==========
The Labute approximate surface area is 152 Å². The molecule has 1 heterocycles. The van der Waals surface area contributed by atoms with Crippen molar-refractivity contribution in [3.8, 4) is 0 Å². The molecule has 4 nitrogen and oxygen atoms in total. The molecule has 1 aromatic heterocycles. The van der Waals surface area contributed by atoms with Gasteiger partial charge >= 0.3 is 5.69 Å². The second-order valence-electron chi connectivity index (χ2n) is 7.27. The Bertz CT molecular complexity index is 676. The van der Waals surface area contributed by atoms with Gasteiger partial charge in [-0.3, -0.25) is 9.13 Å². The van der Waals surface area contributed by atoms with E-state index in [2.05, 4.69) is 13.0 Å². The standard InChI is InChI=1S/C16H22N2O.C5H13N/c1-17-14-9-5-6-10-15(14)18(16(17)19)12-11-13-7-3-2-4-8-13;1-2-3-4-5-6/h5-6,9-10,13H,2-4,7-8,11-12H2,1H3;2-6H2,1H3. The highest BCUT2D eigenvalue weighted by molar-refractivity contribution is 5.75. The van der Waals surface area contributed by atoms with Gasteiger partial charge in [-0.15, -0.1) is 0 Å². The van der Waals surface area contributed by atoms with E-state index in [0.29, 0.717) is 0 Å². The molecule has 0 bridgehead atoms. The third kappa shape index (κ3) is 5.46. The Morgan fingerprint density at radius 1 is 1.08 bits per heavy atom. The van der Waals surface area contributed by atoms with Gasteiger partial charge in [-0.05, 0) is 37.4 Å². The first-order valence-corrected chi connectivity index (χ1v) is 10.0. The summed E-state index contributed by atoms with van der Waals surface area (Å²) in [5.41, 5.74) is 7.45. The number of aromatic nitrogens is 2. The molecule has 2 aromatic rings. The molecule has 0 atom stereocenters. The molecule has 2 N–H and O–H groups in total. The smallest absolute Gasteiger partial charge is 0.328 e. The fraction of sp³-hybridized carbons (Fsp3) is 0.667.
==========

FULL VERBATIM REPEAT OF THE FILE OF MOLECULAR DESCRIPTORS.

The Labute approximate surface area is 152 Å². The molecule has 1 heterocycles. The van der Waals surface area contributed by atoms with Crippen molar-refractivity contribution in [3.8, 4) is 0 Å². The molecule has 4 nitrogen and oxygen atoms in total. The molecule has 1 aromatic heterocycles. The van der Waals surface area contributed by atoms with Gasteiger partial charge >= 0.3 is 5.69 Å². The second-order valence-electron chi connectivity index (χ2n) is 7.27. The Bertz CT molecular complexity index is 676. The van der Waals surface area contributed by atoms with Gasteiger partial charge in [-0.3, -0.25) is 9.13 Å². The van der Waals surface area contributed by atoms with E-state index in [2.05, 4.69) is 13.0 Å². The standard InChI is InChI=1S/C16H22N2O.C5H13N/c1-17-14-9-5-6-10-15(14)18(16(17)19)12-11-13-7-3-2-4-8-13;1-2-3-4-5-6/h5-6,9-10,13H,2-4,7-8,11-12H2,1H3;2-6H2,1H3. The highest BCUT2D eigenvalue weighted by molar-refractivity contribution is 5.75. The van der Waals surface area contributed by atoms with Gasteiger partial charge in [-0.15, -0.1) is 0 Å². The van der Waals surface area contributed by atoms with E-state index in [0.29, 0.717) is 0 Å². The molecule has 0 bridgehead atoms. The third kappa shape index (κ3) is 5.46. The Morgan fingerprint density at radius 1 is 1.08 bits per heavy atom. The van der Waals surface area contributed by atoms with Gasteiger partial charge in [-0.05, 0) is 37.4 Å². The first-order valence-corrected chi connectivity index (χ1v) is 10.0. The summed E-state index contributed by atoms with van der Waals surface area (Å²) in [5.41, 5.74) is 7.45. The number of aromatic nitrogens is 2. The molecule has 2 aromatic rings. The molecule has 0 atom stereocenters. The molecule has 2 N–H and O–H groups in total. The smallest absolute Gasteiger partial charge is 0.328 e. The fraction of sp³-hybridized carbons (Fsp3) is 0.667.